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Why Easton Mascarenas went into college mode at Mission Viejo

Linebacker Easton Mascarenas of Mission Viejo is known for his passion, versatility and quickness.
(Gabriella Angotti-Jones / Los Angeles Times)

Easton Mascarenas was given his first name by his mother, Toni, because she’d used Easton bats to send softballs flying over fences while playing in high school and college. She once hit 25 home runs in a single season at Arizona, helping the Wildcats win the 2001 NCAA championship.

“It’s her love for softball, which is cool,” Mascarenas said.

He long ago gave up hitting baseballs for hitting running backs in football. A 6-foot, 220-pound senior linebacker at Mission Viejo, Mascarenas is the prototype for the new version of linebacker required to play at the highest level.

“I’ve got one thing in mind, and that is going as far as I can in football,” he said.

Mascarenas’ versatility helps make him a valuable defensive player.

“The game is changing,” Mission Viejo coach Chad Johnson said. “The game is fly sweep one way, zone the other way, then bubble screen. You have to be able to run sideline to sideline. There’s so much speed on the field now a lot of colleges are looking for linebackers who can really run. He’s super athletic, can cover, is physical and has a great motor.”

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Mascarenas has been playing football since he was 7. He played for the Diablos’ varsity as a sophomore, but a back injury made him hesitant. Then came the start of his junior season with a game in Hawaii.

In the first quarter, a draw play was called and Mascarenas read it perfectly, sprinted forward and threw the running back to the turf. It gave him an immediate boost of confidence.

“After that, I started celebrating. It was a great feeling,” he said.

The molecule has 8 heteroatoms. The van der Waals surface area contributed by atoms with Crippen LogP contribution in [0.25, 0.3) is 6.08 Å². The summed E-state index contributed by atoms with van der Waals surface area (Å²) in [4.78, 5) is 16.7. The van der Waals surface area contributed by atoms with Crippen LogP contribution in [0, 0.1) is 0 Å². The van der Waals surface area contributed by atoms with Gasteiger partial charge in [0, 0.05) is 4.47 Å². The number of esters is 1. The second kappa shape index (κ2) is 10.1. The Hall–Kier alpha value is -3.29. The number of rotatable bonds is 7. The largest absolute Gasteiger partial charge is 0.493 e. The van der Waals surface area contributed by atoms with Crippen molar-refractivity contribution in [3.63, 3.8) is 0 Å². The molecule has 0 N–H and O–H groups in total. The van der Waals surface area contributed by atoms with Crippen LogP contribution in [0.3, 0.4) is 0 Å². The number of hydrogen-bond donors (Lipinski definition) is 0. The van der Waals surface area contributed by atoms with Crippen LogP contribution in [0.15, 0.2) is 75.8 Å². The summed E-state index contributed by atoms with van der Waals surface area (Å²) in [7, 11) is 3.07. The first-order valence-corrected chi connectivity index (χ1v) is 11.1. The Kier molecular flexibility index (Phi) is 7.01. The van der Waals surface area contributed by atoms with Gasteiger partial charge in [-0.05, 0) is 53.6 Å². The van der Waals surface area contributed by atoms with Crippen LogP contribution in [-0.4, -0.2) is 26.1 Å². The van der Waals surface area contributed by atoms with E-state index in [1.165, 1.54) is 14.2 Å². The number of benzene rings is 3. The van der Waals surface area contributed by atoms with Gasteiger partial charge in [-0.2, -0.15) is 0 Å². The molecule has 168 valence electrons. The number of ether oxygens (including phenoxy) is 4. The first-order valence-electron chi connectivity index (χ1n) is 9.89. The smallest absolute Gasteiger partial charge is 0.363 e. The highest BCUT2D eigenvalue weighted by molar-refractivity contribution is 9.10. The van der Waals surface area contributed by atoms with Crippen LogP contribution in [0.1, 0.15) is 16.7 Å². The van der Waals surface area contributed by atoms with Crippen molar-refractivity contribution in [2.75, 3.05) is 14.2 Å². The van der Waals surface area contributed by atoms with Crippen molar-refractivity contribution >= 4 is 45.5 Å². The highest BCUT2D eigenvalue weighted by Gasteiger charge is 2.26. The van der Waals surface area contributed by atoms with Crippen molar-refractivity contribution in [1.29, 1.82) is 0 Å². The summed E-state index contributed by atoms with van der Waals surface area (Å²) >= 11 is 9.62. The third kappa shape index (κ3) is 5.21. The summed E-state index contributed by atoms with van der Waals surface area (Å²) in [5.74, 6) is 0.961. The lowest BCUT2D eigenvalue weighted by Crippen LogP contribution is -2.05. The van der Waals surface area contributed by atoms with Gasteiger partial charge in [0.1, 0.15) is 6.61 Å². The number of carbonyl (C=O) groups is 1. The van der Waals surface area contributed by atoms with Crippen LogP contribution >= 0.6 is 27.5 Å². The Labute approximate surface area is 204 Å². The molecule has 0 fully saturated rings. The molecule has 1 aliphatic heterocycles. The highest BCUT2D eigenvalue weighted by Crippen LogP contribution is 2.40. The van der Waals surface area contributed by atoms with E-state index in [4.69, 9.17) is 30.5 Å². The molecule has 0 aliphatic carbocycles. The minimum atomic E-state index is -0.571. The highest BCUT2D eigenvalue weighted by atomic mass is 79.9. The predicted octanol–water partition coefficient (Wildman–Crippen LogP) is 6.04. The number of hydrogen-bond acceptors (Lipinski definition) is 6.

He’d go on to record 91 tackles during the 2019 season, including 17 for losses, for an 11-1 team. He signed with Oregon State, where his step-brother, Akili Arnold, a former Mission Viejo player, is a defensive back.

“I met the whole coaching staff and having a brother there, that’s the most comfortable place,” he said.

During five months of not having in-person contact with Mission Viejo coaches because of the COVID-19 pandemic, Mascarenas kept training on his own trying to be ready when he’d get back onto the field. He didn’t know it would take 11 months to return. Oregon State gave him permission to play when the Diablos restarted their season last week.

“At first, it was a hump to get over with no one telling you what to do,” he said. “Working out on your own is definitely a challenge, but once your mind switches, it benefits you every single way.”

Mascarenas went into college mode, forcing himself to mature and do things on his own.

“I’m going to make sure everyone knows who I am,” he said. “I play with heart and passion. Playing with passion increases your game. If you give 100% what you have every single play, playing for your coach, playing for your family, that’s passion.”

Mascarenas tried to explain what is required to play linebacker.

“You have to be physical,” he said. “The second thing is having a motor, and that all comes with offseason training. You have to know every part of the defense at my position.”

LINEBACKERS TO WATCH THIS SEASON

Player, School, Ht., Wt., Yr., Comment

Easton Macarenas, Mission Viejo, 6-0, 220, Sr.: Mobility and toughness are his strengths

Jonathan Flowe, Upland, 6-1, 195, Sr.: Oregon signee loves to sack quarterbacks

Raesjon Davis, Santa Ana Mater Dei, 6-1, 210, Sr.: USC signee is best in Trinity League

Tyler DeLeon, Los Alamitos, 6-4, 235, Sr.: Has had two big games in spring season

Andrew Simpson, St. John Bosco, 6-1, 215, Sr.: Flies to the ball


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